Vitré Things to Do

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Best Rated Things to Do in Vitré

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    VITRE CASTLE

    by balhannah Written Aug 30, 2011

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    Heading into town, this Castle dominated the left hand side of the road. We rounded some bends on a narrow road, coming out into an open area where we could park our car and enter the castle. No luck in visiting the Castle, we were too early!

    So, I will tell you a little about the Castle..........
    Baron Robert 1st decided to build the castle on the rocky shale outcrop around 1060. During the first half of the 13th century, there were towers connected by defensive walls. In the late 14th and early 15th century, quite a few more changes were made, one of them being and underground defensive system.
    In the 16th century, it was a place of refuge during the French Wars of Religion. The castle became a Huguenot stronghold and stood against a five month siege by the Duke of Mercur. In the 17th century, the Castle was crumbling and abandoned, fire destroyed some parts and the St. Laurent Tower fell.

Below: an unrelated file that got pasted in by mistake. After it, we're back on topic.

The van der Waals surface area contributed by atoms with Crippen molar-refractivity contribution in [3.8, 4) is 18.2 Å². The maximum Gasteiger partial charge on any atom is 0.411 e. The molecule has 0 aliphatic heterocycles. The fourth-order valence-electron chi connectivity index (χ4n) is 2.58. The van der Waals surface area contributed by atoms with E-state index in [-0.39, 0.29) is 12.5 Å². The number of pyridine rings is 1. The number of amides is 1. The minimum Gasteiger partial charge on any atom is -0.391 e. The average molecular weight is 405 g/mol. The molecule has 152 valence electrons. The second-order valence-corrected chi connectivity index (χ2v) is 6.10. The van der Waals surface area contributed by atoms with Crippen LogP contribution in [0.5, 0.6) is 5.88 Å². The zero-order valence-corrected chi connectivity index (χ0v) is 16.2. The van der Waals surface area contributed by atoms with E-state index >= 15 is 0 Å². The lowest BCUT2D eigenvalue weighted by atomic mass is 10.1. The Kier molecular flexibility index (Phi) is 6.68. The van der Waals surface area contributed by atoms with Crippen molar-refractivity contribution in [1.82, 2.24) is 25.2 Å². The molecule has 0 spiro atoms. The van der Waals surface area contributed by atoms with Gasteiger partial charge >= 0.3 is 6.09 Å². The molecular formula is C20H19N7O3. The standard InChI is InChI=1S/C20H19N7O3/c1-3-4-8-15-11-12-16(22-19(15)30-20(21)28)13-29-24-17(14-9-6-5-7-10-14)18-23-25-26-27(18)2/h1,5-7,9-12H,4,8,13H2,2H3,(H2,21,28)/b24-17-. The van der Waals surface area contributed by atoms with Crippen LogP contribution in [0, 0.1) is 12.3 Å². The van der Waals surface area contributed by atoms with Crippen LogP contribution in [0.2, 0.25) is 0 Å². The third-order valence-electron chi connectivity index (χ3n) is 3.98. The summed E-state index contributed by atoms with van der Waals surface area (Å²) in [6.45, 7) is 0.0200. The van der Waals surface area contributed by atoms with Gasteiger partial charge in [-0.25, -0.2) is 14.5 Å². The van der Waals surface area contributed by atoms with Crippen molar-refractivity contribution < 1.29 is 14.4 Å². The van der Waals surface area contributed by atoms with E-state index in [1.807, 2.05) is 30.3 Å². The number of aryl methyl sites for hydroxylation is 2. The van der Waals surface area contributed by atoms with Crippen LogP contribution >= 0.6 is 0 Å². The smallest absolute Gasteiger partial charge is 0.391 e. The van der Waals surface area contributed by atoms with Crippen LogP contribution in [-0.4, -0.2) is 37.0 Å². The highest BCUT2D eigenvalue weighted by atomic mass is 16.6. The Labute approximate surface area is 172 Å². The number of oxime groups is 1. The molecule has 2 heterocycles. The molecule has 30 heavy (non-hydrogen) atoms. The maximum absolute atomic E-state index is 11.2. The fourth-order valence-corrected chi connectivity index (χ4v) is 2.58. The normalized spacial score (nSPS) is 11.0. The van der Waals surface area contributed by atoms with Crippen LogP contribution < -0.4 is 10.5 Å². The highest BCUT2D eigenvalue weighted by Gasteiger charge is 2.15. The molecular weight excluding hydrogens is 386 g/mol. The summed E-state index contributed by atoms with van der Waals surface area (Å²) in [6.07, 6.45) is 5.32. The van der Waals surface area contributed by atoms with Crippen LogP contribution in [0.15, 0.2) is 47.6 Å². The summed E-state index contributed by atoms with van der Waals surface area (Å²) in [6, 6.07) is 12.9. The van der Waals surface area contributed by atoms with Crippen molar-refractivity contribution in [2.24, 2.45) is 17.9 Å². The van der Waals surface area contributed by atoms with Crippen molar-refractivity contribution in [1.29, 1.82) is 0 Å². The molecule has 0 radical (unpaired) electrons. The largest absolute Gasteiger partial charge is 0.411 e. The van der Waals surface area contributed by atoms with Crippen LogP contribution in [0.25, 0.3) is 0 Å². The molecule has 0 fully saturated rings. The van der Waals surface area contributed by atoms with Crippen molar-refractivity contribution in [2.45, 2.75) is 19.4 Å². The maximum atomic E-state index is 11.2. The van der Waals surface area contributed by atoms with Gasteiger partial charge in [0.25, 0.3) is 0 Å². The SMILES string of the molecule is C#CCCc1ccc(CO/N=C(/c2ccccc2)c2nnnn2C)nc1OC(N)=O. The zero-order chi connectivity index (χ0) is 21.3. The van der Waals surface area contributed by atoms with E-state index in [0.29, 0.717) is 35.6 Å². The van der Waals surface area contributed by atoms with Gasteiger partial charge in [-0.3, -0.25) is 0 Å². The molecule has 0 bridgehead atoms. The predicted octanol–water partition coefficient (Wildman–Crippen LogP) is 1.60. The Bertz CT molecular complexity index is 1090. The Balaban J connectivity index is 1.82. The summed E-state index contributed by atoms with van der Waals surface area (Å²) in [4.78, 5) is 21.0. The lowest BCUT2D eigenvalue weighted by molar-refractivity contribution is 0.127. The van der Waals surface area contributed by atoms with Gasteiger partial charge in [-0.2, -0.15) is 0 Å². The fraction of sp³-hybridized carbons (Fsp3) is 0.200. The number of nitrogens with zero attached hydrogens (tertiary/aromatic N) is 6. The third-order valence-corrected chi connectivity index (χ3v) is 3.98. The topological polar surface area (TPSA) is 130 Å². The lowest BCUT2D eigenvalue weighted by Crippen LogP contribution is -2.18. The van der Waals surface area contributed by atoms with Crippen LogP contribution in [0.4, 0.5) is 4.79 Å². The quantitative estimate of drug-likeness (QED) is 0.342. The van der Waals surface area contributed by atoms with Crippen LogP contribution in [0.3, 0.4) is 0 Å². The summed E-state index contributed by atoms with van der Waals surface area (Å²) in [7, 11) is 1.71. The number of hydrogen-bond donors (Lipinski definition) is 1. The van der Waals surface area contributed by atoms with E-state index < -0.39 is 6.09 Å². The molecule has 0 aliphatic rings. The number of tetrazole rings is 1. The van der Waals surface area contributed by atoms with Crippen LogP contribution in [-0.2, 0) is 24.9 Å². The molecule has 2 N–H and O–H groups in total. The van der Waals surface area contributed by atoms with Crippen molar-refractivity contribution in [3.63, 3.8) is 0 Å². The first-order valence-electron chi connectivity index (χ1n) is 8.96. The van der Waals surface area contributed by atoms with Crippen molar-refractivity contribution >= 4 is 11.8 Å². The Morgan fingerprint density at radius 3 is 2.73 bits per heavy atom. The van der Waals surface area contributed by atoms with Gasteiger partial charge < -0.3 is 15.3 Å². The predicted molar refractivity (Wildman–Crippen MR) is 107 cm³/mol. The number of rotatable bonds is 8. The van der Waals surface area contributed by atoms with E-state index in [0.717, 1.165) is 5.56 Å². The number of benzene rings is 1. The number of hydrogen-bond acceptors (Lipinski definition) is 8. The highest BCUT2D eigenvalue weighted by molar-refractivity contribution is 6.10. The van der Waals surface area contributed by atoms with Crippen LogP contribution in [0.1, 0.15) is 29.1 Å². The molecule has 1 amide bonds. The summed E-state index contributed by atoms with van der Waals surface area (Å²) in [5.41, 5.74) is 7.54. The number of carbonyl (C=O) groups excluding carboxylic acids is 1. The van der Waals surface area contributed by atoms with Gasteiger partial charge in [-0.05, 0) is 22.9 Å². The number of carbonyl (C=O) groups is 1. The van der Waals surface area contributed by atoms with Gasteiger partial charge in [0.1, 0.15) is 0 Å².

The Castle was repaired, and then used by the Army and as a Prison.

    Luckily, in 1820, the lovely Vitre Caste was purchased by the town of Vitre for 8500 francs. Declared a Historical Monument, restoration began and now this beautiful Castle is here for all of us to see.

    The Castle museum is open from 10.30 am closing for lunch, and then re-opening from 2pm - 5.30pm or 6.30pm, depending on the month of your visit.

    ADMISSION IN 2011 .....Adults....4 euros

    1st sighting of Vitre Castle Vitre Castle Vitre Castle Vitre Castle Vitre Castle
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    Château de Vitré

    by grayfo Updated Dec 23, 2014

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    The castle is one of the best in Brittany, the first stone castle on this site dates from the end of the 11th century and replace an earlier one built of wood. The castle was rebuilt during the first half of the 13t h century in to its present triangular form although further alterations and extensions have followed. The castle was bought by the town in 1820 and is now home to the town hall and a museum.